The sclera is substantially altered in experimental glaucoma in mice [11] including axial elongation, increase in stiffness on inflation testing [12], loss of non-fibrillar matrix [13] thickening and reorientation of collagenous fiber layers, decreased scleral permeability [14], increased scleral fibroblast activity and division, and increase in integrin-linked and actin-cytoskeletal signaling by proteomic analysis [15]. Alterations in PPS affect susceptibility to experimental glaucoma damage. Mice with a mutated connective tissue gene for collagen 8α2 have larger eyes, with stiffer sclera at baseline and they resist glaucoma injury more than do wild type C57BL/6 mice [16]. Increased scleral cross-linking by application of glyceraldehyde led to increased retinal ganglion cell (RGC) death in experimental mouse glaucoma [17]. It is therefore likely that both the baseline state of the sclera and its dynamic alteration could affect the manner in which IOP is translated into a damaging stimulus in glaucoma.

The transforming growth factor β (TGFβ) pathways are activated in experimental and human glaucoma in trabecular meshwork [18] and ONH [19,20]. Proteomic analysis of sclera in mice with experimental glaucoma show >2-fold increases in thrombospondins 1 and 4, known activators of TGFβ [15]. The selective angiotensin 1 receptor (AT1R) inhibitor, losartan, suppresses Smad2 phosphorylation and TGFβ expression in its canonical pathway, as well as inhibiting phosphorylation of extracellular signal-related (ERK) in a parallel pathway. Blockade of AT1Rs increases AT2R activation, reducing TGFβ stimulation [21]. Overactivity of TGFβ in the Marfan syndrome leads to aortic dissection [22,23], and selective AT1R inhibition by losartan is beneficial in mouse Marfan models and has entered clinical trials [24]. Candesartan, an AT1R inhibitor, was reported to decrease RGC loss in experimental rat glaucoma with oral dosing [25], no detailed studies were performed in that report to show the mechanism by which the drug acted.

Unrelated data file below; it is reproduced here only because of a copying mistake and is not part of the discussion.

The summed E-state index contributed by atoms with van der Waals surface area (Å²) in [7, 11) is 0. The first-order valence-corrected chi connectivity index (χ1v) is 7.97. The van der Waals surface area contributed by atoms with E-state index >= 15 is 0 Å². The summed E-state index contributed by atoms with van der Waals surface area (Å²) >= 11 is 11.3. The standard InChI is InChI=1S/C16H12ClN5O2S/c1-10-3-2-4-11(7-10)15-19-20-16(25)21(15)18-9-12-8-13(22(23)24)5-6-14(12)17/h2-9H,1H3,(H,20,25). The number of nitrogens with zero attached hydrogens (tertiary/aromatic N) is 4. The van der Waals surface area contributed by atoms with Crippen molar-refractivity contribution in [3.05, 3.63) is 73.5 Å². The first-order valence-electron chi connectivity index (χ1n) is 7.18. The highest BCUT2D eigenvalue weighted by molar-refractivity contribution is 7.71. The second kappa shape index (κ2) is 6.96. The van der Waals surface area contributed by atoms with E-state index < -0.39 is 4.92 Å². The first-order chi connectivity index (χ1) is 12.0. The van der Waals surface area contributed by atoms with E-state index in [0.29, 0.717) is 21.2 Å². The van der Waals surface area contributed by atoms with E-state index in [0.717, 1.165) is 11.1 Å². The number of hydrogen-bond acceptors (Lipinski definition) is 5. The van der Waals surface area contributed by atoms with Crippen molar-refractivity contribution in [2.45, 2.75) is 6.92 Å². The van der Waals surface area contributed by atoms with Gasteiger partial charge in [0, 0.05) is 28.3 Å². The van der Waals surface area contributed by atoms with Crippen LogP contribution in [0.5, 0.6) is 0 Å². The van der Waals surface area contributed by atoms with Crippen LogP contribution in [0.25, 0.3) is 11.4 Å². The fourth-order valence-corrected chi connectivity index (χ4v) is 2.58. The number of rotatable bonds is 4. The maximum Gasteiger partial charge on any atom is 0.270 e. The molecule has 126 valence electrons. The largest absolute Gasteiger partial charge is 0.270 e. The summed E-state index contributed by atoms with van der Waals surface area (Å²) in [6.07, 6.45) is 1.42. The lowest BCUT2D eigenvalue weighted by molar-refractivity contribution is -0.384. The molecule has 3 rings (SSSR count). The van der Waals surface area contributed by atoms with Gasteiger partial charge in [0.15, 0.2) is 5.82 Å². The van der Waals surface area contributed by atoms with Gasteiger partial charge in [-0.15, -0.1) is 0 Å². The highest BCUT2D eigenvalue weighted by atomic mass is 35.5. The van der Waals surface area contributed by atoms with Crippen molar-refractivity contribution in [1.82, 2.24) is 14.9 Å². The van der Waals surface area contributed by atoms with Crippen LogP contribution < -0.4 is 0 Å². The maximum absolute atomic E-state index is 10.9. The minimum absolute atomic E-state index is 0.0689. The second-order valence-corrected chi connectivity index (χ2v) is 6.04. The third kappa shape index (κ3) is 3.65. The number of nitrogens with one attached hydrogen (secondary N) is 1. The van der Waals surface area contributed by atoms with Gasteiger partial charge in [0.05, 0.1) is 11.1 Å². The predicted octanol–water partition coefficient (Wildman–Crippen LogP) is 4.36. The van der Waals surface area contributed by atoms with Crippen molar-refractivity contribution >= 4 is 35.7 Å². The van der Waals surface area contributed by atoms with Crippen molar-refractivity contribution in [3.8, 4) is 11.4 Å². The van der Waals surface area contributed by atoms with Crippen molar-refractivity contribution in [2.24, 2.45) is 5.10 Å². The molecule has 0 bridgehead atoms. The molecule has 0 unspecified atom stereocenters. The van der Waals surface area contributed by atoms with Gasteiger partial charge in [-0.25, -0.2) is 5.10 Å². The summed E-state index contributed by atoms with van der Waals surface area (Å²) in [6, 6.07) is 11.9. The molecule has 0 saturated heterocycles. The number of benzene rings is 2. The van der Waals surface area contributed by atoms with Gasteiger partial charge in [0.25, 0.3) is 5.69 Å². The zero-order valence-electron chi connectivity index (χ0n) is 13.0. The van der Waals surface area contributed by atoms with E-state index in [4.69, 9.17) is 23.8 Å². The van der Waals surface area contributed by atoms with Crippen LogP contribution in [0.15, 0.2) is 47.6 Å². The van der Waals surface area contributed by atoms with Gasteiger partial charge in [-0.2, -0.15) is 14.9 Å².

We hypothesize that losartan-induced inhibition of TGFβ signaling in a mouse model of glaucoma would alter RGC survival by modifying the scleral response to chronically elevated IOP. Potential therapeutic alterations of the sclera could supplement IOP-lowering therapy in human glaucoma by reducing IOP-generated stress at the ONH [26].

Me: What are your thoughts about yoga and meditation?

Peat: Best when incorporated into regular activities.

Me: [asked him about headaches that occur when backbending]

Peat: Bacterial endotoxin creates a chronic inflammation and leakiness of blood vessels, reducing stress tolerance.

Me: [asked him what he thought would be a good career today]

Peat: Teaching can be interesting as well as inoffensive.
 

Regina

Member
Joined
Aug 17, 2016